Goal Based Structure

“If organizational structure is so important to the way things work,” I asked, “where do we start?”

“It always starts with the founder, entrepreneur, “Pablo replied. “Someone had an idea for a company, so they start it. It starts with that idea.”

“Vision, mission?”

“Yes, but immediately think about timespan,” Pablo inserted. “I know the founder thinks about where that first customer will come from, but successful thinking starts with what that organization will look like in the future. What will things look like in five years? And, that’s the start of structure.”

“How so?” I said, looking for something more specific.

“Don’t overthink this,” Pablo admonished. “Structure starts with a series of contexts, the first context exists in the imagination of the founder, long term. This is what the organization will look like in its market, including customers, competitors, vendors, supply chain, delivery chain. This is a complex context, passed along, inside the company.”

“And?”

“The next layer of context is shorter, goals and objectives 2-5 years in length. This is a cascade, a nesting inside the vision and mission.”

“And?”

The cascade continues,” Pablo explained. “The next context shorter, 1-2 years. With the next context 3-12 months, followed by the next context 1 day to 3 months. Organizational structure is simply a cascade of nested contexts within which people work.
———-
S-V – 5-10 years
S-IV – 2-5 years
S-III – 1-2 years
S-II – 3-12 months
S-I – 1 day-3 months
———-
“Layers inside the company, levels of work, all based on the timespan of their related goals and objectives.”

What Are the Decisions?

“You mean they might not be doing their best, because they are not interested in the work?” Brent repeated.

“So, tell me what is it, about the work, that is not interesting?” I asked.

“Look, we are in sales. This is a struggling economy, supply chain issues. It’s easy to not get excited.”

“You are not answering the question. Tell me about the work,” I insisted.

“We show up to an appointment, make a presentation and ask for the business.”

“That’s a good start,” I nodded. “Those are the prescribed duties. Now tell me about the decisions your salespeople have to make when they are on these appointments.”

“I don’t understand,” Brent furrowed his brow.

“I think that’s the disconnect. You are right. Showing up and making a presentation is not very interesting. Of course, that is what you have trained them to do, but that is not the work of a salesperson.”

Who Can Change the Things That Matter?

“Our goal, their goal? What’s the difference?” Brent retorted.

“The difference is your relationship with the team, their relationship with you and your understanding of who is accountable,” I replied. “When they don’t meet your goal and you come down on them, how do you think they feel? What is their attitude toward you?”

“They know I am disappointed in them.”

“No, they get pissed at you.”

“Pissed at me?” Brent sat back. “I am not the one who is supposed to be selling, they are.”

“You are right. As the leader, I expect you to devote full attention to the management of this sales team. Which is why they are pissed at you.”

“I still don’t get it. Why are they upset with me?”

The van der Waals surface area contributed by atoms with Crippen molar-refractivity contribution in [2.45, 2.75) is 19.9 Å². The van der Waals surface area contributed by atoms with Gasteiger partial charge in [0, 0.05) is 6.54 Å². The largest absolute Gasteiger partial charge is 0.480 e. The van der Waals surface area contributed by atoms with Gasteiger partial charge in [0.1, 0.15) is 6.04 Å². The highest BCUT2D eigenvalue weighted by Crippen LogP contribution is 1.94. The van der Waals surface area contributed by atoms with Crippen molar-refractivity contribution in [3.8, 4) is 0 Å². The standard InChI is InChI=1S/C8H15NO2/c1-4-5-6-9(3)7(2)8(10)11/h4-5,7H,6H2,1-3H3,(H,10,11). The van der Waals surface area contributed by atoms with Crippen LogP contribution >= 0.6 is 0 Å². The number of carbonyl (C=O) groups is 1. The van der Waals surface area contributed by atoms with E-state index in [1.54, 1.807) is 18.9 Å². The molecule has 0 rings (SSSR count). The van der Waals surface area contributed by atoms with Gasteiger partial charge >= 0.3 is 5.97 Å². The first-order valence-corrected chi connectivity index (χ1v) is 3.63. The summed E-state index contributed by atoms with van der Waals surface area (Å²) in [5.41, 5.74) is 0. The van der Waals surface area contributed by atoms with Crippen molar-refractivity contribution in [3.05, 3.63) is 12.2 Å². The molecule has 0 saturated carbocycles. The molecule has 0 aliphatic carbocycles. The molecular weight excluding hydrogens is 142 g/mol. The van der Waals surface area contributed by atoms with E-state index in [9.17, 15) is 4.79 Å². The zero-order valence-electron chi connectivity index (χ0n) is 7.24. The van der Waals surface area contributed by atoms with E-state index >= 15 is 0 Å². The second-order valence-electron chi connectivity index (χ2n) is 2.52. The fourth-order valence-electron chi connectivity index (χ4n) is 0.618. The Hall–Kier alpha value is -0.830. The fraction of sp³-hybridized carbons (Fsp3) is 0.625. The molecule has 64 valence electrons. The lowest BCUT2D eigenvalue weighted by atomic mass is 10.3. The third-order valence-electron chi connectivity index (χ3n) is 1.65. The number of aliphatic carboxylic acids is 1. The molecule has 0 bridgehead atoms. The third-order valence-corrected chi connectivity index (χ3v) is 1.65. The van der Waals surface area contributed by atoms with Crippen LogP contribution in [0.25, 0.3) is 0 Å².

“Assuming they are doing their best, and you are still falling short of your goal, who is the only one who can hire more salespeople? Who is the only one who can coordinate different marketing? Who is the only one who change the assignment of leads? Who is the only one who can change their collateral literature? Who is the only one who can set selling margins?”

Brent was silent, then finally spoke, “That would be me.”

Whose Goal Is It?

“I know how it is affecting you,” I said. “How is it affecting the team?”

“Well, when they don’t meet the goal,” Brent explained, “I sit down with them, mostly one at a time and talk to them about doubling down their effort. They are just going to have to work harder. They can tell I am disappointed in them, so I am sure it makes them feel bad.”

“Why are you disappointed in them? Are they doing their best?” I asked.

“Yes,” Brent slowly nodded. “They are doing their best, but they are missing the goal.”

“Whose goal?”

“Well, the team goal. I am just trying to help them meet the team goal.”

“What do you think the team goal is?”

“Well, we measure it in revenue, average revenue per sale, and number of new clients. The goal this month, it is supposed to be our best month of the year, is 47 new clients.”

“The goal is 47 new clients? That’s good, but I want you to understand that is not the team’s goal.”

Missing Objectives

“I am a bit confused about what to do,” Brent explained. “All of our plans this year, all of our goals, we are just so far away from where we thought we would be. I am worried.”

“What do you think happened?” I asked.

“Well, we build to order. Every project is unique. We have all the resources we need, we have all the people, in fact, too many people, but our customers are not ordering according to forecast.”

“And, what is your role in all this?”

“I’m the sales manager,” Brent replied. “It’s my job to bring in the orders. And the sales team is working really hard, but just not making any headway.”

“How many sales people on your team?”

“Eight. I mean, maybe I should have hired more. I wonder if I am even capable of running this team in this market. They aren’t making sales the way they used to. We have our goals and they are just not meeting them.”

“How is that affecting the team? Not meeting your goal?” I followed up.

“Oh, they know I am not happy. I can feel my own tension. I try not to show it, but I am sure the team can tell things are not good.”

Second Dimension of Time

“Timespan of intention,” I repeated. “Timespan of effectiveness, timespan of discretion. A new understanding of time?”

“Not at all,” Pablo replied. “Elapsed time and timespan of intention are two measures of time. But, not at all new. Greek language has two words for time, chronos, for elapsed time. And, kairos. Kairos defines time, not as an elapsed measure, but as a story. What are the three elements of every story?”

It did not take me long. “The beginning, the middle and the end,” I replied.

Kairos. What is your story? What is your intention? What is the story of your intention? What is your goal? What is the story of your goal?” Pablo asked. “That is the second dimension of time. It has everything to do with goals and objectives, important measures for every manager.”